To combat rising food prices, the French government has come to an agreement with supermarket chains to cut prices on an array of essential goods and food items for a period of three months, and this is expected to be extended throughout the summer. The British government, where food inflation has reached the highest in 45 years, is also discussing a plan to follow suit.

Hungary, which currently has the highest food inflation rates in the European Union, and Croatia have implemented price controls for certain products such as cooking oil, wheat flour, milk, and some cuts of pork, to address the issue of rising food prices. By imposing such measures, these countries aim to shield consumers from high prices and prevent further economic instability.

The Italian government has announced that it will enhance its price-monitoring mechanisms by collaborating more closely with the country’s 20 regions, but has decided against imposing price controls, unlike some other countries. Instead, their focus is on monitoring the situation and keeping prices in check through non-regulatory means.

In Spain, price controls have not been implemented, but the government has eliminated all value-added tax on essential goods and products, as well as halved tax rates for cooking oil and pasta to 5%. These measures are expected to reduce the burden on consumers and help reduce the impact of rising food prices.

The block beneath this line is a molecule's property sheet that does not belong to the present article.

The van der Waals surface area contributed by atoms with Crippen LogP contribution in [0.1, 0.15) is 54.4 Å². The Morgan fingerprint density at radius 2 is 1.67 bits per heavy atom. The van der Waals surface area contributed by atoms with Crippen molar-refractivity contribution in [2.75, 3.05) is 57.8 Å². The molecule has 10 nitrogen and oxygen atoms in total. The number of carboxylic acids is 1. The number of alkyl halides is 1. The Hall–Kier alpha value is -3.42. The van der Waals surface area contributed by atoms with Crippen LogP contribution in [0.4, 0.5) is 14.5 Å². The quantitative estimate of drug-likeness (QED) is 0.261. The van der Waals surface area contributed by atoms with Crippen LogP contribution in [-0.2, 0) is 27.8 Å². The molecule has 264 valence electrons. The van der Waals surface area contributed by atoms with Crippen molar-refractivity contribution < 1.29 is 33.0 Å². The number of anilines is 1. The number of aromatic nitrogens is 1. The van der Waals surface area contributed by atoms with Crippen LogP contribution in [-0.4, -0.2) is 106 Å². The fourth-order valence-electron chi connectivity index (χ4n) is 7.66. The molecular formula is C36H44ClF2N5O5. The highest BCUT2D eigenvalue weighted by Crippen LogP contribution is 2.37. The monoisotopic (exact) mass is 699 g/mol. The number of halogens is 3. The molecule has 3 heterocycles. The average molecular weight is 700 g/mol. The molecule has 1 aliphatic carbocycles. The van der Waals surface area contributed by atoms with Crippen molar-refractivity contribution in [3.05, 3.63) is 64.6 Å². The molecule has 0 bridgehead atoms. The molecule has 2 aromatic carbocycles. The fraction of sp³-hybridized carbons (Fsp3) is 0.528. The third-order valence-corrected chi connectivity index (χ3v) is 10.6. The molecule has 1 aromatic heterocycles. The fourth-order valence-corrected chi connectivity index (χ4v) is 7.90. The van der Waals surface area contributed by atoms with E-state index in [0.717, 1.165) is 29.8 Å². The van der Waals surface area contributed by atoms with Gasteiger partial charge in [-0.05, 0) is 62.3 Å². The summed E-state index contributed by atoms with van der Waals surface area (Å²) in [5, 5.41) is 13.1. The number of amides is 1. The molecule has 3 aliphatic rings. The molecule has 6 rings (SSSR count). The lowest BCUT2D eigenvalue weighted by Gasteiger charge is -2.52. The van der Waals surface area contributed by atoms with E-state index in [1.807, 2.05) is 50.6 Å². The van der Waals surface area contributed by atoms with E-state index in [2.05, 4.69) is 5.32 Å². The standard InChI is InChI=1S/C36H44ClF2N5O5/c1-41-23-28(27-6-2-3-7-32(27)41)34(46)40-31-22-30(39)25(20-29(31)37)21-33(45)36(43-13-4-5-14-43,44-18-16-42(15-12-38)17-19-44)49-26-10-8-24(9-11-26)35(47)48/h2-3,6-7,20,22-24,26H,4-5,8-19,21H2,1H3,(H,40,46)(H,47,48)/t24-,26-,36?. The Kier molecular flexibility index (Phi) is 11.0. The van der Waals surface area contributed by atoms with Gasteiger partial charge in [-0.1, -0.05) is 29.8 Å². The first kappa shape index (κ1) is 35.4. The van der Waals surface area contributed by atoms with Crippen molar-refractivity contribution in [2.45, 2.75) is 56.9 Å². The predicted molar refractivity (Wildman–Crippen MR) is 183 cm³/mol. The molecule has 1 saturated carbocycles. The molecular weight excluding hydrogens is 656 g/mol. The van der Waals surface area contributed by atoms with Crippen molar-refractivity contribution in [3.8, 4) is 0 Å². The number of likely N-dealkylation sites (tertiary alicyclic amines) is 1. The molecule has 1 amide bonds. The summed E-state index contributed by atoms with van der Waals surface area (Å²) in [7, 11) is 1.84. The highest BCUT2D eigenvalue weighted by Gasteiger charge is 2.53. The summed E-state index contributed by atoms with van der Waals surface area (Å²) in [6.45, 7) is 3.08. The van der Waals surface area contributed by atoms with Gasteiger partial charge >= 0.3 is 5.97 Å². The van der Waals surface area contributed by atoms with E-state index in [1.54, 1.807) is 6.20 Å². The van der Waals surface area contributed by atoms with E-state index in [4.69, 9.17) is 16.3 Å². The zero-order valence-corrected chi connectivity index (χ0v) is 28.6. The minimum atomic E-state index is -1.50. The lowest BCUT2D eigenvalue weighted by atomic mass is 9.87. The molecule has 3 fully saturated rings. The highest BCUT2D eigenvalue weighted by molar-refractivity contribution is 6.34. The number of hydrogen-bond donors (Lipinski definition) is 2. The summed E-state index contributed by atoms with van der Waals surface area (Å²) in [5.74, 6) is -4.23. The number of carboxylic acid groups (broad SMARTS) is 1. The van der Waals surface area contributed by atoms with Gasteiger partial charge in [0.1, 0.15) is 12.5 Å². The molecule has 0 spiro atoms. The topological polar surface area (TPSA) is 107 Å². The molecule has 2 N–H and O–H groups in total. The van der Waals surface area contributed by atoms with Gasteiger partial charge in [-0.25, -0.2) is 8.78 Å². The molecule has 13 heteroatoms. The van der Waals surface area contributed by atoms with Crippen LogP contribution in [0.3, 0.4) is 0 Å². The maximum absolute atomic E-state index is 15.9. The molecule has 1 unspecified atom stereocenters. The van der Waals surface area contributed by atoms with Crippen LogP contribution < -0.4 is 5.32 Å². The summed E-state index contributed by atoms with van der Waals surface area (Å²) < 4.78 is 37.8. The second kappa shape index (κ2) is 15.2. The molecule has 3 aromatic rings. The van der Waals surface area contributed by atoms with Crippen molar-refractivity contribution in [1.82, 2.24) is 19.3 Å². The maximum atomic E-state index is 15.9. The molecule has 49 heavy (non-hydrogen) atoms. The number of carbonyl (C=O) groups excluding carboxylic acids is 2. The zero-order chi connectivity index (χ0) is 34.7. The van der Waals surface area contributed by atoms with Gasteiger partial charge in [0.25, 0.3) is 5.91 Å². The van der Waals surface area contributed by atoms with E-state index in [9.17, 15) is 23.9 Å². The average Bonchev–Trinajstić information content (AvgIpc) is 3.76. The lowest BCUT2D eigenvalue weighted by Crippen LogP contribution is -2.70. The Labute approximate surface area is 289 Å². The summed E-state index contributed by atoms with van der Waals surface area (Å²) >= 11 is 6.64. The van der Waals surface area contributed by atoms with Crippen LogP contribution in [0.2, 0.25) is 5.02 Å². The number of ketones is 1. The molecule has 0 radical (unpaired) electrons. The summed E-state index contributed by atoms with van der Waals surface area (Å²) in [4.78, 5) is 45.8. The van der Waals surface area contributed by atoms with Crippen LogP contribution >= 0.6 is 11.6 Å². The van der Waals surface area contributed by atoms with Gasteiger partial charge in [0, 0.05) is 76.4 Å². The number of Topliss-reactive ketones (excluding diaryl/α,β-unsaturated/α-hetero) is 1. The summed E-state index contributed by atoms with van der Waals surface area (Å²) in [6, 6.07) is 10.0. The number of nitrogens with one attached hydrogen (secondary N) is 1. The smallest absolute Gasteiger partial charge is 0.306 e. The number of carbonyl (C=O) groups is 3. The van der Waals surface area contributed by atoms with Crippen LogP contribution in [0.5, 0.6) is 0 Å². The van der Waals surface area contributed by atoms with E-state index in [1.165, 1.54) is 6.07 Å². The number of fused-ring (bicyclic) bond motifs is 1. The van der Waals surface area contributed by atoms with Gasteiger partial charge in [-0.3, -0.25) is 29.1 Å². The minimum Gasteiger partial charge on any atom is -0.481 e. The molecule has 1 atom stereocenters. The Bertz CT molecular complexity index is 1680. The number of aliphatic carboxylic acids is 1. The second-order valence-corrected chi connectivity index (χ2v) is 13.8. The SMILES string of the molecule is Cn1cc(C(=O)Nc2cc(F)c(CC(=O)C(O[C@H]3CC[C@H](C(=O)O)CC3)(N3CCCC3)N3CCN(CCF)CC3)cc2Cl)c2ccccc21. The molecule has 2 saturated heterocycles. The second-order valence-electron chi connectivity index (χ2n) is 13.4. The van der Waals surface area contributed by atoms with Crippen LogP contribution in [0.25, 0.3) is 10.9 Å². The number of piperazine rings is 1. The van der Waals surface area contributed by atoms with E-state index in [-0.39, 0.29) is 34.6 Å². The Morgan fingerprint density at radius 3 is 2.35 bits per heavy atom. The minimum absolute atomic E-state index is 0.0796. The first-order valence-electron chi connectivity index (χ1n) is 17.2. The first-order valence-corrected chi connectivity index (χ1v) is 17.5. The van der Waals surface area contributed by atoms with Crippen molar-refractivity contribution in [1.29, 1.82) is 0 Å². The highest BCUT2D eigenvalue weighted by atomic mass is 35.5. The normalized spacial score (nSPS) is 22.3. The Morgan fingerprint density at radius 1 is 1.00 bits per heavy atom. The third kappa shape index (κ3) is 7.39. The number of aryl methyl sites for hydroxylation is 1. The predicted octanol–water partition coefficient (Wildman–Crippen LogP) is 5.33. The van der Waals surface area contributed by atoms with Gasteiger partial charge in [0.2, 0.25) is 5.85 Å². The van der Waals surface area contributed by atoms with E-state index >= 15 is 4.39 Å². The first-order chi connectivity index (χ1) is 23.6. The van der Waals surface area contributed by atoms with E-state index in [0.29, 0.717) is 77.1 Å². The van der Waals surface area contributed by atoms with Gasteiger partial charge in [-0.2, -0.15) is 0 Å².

As food prices continue to rise, more and more people are facing food insecurity, leading to a surge in demand for food banks in some countries. The measures being taken by governments to tackle the issue of rising food prices are especially important considering the effect it has on the most vulnerable groups in society.

Helen Barnard of the Trussell Trust, a UK charity that operates more than 50% of the country’s food banks, has stated that the situation is getting worse for people, further adding to the challenges faced by those who are already struggling.